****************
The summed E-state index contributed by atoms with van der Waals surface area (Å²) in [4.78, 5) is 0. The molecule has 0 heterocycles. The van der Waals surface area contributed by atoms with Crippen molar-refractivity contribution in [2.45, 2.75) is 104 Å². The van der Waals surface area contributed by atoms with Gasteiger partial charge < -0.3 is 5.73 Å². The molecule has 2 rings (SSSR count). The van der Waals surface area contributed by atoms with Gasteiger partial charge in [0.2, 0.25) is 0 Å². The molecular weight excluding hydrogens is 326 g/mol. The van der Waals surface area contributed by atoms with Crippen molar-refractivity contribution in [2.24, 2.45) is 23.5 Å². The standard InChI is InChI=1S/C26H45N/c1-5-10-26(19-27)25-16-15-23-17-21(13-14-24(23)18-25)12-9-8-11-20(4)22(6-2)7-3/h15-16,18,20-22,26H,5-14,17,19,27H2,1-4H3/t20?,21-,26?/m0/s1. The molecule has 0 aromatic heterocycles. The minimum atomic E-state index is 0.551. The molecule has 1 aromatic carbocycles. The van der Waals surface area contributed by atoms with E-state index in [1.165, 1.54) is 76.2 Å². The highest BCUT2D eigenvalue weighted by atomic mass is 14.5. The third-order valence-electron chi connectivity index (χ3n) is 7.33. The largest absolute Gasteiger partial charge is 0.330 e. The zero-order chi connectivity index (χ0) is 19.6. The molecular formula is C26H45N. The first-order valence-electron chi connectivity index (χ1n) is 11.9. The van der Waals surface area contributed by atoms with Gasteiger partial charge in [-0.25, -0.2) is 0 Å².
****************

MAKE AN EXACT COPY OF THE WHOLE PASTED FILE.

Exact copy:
The summed E-state index contributed by atoms with van der Waals surface area (Å²) in [4.78, 5) is 0. The molecule has 0 heterocycles. The van der Waals surface area contributed by atoms with Crippen molar-refractivity contribution in [2.45, 2.75) is 104 Å². The van der Waals surface area contributed by atoms with Gasteiger partial charge < -0.3 is 5.73 Å². The molecule has 2 rings (SSSR count). The van der Waals surface area contributed by atoms with Gasteiger partial charge in [0.2, 0.25) is 0 Å². The molecular weight excluding hydrogens is 326 g/mol. The van der Waals surface area contributed by atoms with Crippen molar-refractivity contribution in [2.24, 2.45) is 23.5 Å². The standard InChI is InChI=1S/C26H45N/c1-5-10-26(19-27)25-16-15-23-17-21(13-14-24(23)18-25)12-9-8-11-20(4)22(6-2)7-3/h15-16,18,20-22,26H,5-14,17,19,27H2,1-4H3/t20?,21-,26?/m0/s1. The molecule has 0 aromatic heterocycles. The minimum atomic E-state index is 0.551. The molecule has 1 aromatic carbocycles. The van der Waals surface area contributed by atoms with E-state index in [1.165, 1.54) is 76.2 Å². The highest BCUT2D eigenvalue weighted by atomic mass is 14.5. The third-order valence-electron chi connectivity index (χ3n) is 7.33. The largest absolute Gasteiger partial charge is 0.330 e. The zero-order chi connectivity index (χ0) is 19.6. The molecular formula is C26H45N. The first-order valence-electron chi connectivity index (χ1n) is 11.9. The van der Waals surface area contributed by atoms with Gasteiger partial charge in [-0.25, -0.2) is 0 Å².